Psoriasis is a type of chronic immune system (autoimmune) disease due to accelerated regeneration of skin cells. Rapid regeneration of skin cells lead to scaling and dandruff. There is inflammation and redness around the scales. Psoriasis can be seen at any age and gender, however, it more common in adults. Especially if you have psoriasis in family history, there is an increased risk. Psoriasis is not a contagious disease; skin contact does not transmit the disease. There is no definitive medication to cure psoriasis but new drugs can alleviate inflammation and plaques, and the disease can regress significantly.
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The scales generally have a whitish-silver color and seen on thick, red patches. In some cases these patches can be blooded and cracked. Main reason of psoriasis is abnormally rapid skin cell overproduction. Under normal conditions, skin cells grow deep in the skin and slowly rise to the surface. Then they start falling off. This life cycle generally takes one month.
In people with psoriasis, this skin cell production may occur in a matter of days. Therefore, skin cells don’t have the time to fall off; this is the main reason of it. Scales in psoriasis generally develop on joints, such as elbows and knees. In addition to elbows and knees, scales may develop in hands, feet, face, scalp, neck and other parts of the body. Less common types of psoriasis can affect nails, mouth, and even the area around genitals.
Psoriasis is associated with several other diseases like type 2 diabetes, cardiac diseases, arthritis, high blood pressure (hypertension), obesity, inflammatory bowel disease. Although the exact cause of it is unknown, familial predisposition, namely genetics, are considered to be the most important cause of the disease.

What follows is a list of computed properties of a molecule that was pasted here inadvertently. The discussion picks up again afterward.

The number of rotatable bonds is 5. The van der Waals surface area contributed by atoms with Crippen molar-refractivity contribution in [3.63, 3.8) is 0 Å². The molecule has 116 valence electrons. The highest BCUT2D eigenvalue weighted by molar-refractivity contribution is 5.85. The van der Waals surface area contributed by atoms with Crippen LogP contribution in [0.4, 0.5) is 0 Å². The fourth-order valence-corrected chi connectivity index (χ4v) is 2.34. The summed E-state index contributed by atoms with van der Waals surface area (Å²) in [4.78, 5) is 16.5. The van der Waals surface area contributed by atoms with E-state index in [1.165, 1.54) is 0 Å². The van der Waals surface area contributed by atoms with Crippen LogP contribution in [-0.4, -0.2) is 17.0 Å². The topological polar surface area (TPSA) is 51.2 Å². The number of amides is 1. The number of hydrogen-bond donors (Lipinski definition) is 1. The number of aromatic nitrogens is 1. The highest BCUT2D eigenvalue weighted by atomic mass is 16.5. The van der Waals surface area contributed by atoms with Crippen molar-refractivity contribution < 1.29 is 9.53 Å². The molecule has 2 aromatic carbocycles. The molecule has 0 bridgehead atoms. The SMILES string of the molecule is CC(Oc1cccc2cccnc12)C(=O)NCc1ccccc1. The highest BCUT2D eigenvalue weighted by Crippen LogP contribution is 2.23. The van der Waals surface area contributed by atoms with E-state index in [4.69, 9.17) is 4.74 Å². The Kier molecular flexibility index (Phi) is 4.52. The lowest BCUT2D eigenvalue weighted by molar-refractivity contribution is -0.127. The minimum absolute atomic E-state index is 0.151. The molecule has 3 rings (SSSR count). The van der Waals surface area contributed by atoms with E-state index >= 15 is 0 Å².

As psoriasis has a similar appearance to other skin problems, diagnosis can be difficult. Skin creams, ultraviolet light therapy, prescribed drugs or combination of multiple different treatment methods can be preferred for its treatment. (1)
It can be seen at any age and males and females are equally affected, and it is generally diagnosed in adulthood. The average age of onset is 33. Almost 75% of the patients encounter symptoms before the age of 46. A second peak period of the disease can occur in late 50s and 60s.Psoriasis risk is very low for people with light skin.
People with psoriasis in their family background are at a higher risk. However, many people with the condition have no family history at all and some people with a family history won’t develop psoriasis.
There are 5 different types: (2)
It is the most common type of psoriasis and causes red, inflamed patches that cover areas of the skin. These patches generally have whitish-silver scales or plaques. These plaques are commonly observed on the elbows, knees, and scalp. About 80 percent of people with the condition have plaque psoriasis.
Its is common in childhood and causes small pink spots on the skin. These spots generally occur on arms, legs and torso. These spots are rarely thick and plaque-shaped.
It is more common in adults and causes white, pus-filled blisters and red, inflamed areas spread to certain parts of the skin. This type is typically localized to smaller areas of the body, such as the hands or feet, but it can spread in some cases.